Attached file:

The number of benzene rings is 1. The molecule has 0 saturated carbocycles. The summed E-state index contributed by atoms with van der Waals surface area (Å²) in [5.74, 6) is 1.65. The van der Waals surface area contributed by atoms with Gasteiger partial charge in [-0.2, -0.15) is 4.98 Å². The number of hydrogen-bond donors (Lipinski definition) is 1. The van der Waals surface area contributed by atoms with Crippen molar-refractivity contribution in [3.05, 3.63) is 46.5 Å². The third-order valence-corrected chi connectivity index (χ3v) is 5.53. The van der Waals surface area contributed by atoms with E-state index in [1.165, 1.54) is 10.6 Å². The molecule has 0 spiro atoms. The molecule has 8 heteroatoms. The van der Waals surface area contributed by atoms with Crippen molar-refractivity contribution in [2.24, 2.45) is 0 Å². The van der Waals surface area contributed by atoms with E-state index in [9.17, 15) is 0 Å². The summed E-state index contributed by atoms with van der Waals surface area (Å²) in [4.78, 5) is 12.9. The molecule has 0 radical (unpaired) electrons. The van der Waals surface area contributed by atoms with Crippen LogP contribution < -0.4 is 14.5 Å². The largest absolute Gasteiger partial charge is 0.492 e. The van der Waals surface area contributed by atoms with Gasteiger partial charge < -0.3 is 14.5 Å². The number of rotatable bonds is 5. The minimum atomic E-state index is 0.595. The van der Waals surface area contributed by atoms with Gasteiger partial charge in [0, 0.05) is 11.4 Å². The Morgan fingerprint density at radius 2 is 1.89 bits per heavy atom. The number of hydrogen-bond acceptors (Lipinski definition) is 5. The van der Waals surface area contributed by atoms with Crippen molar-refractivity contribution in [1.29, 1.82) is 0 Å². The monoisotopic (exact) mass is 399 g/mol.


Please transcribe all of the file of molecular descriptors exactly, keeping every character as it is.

The number of benzene rings is 1. The molecule has 0 saturated carbocycles. The summed E-state index contributed by atoms with van der Waals surface area (Å²) in [5.74, 6) is 1.65. The van der Waals surface area contributed by atoms with Gasteiger partial charge in [-0.2, -0.15) is 4.98 Å². The number of hydrogen-bond donors (Lipinski definition) is 1. The van der Waals surface area contributed by atoms with Crippen molar-refractivity contribution in [3.05, 3.63) is 46.5 Å². The third-order valence-corrected chi connectivity index (χ3v) is 5.53. The van der Waals surface area contributed by atoms with E-state index in [1.165, 1.54) is 10.6 Å². The molecule has 0 spiro atoms. The molecule has 8 heteroatoms. The van der Waals surface area contributed by atoms with Crippen molar-refractivity contribution in [2.24, 2.45) is 0 Å². The van der Waals surface area contributed by atoms with E-state index in [9.17, 15) is 0 Å². The summed E-state index contributed by atoms with van der Waals surface area (Å²) in [4.78, 5) is 12.9. The molecule has 0 radical (unpaired) electrons. The van der Waals surface area contributed by atoms with Crippen LogP contribution < -0.4 is 14.5 Å². The largest absolute Gasteiger partial charge is 0.492 e. The van der Waals surface area contributed by atoms with Gasteiger partial charge < -0.3 is 14.5 Å². The number of rotatable bonds is 5. The minimum atomic E-state index is 0.595. The van der Waals surface area contributed by atoms with Gasteiger partial charge in [0, 0.05) is 11.4 Å². The Morgan fingerprint density at radius 2 is 1.89 bits per heavy atom. The number of hydrogen-bond acceptors (Lipinski definition) is 5. The van der Waals surface area contributed by atoms with Crippen molar-refractivity contribution in [1.29, 1.82) is 0 Å². The monoisotopic (exact) mass is 399 g/mol.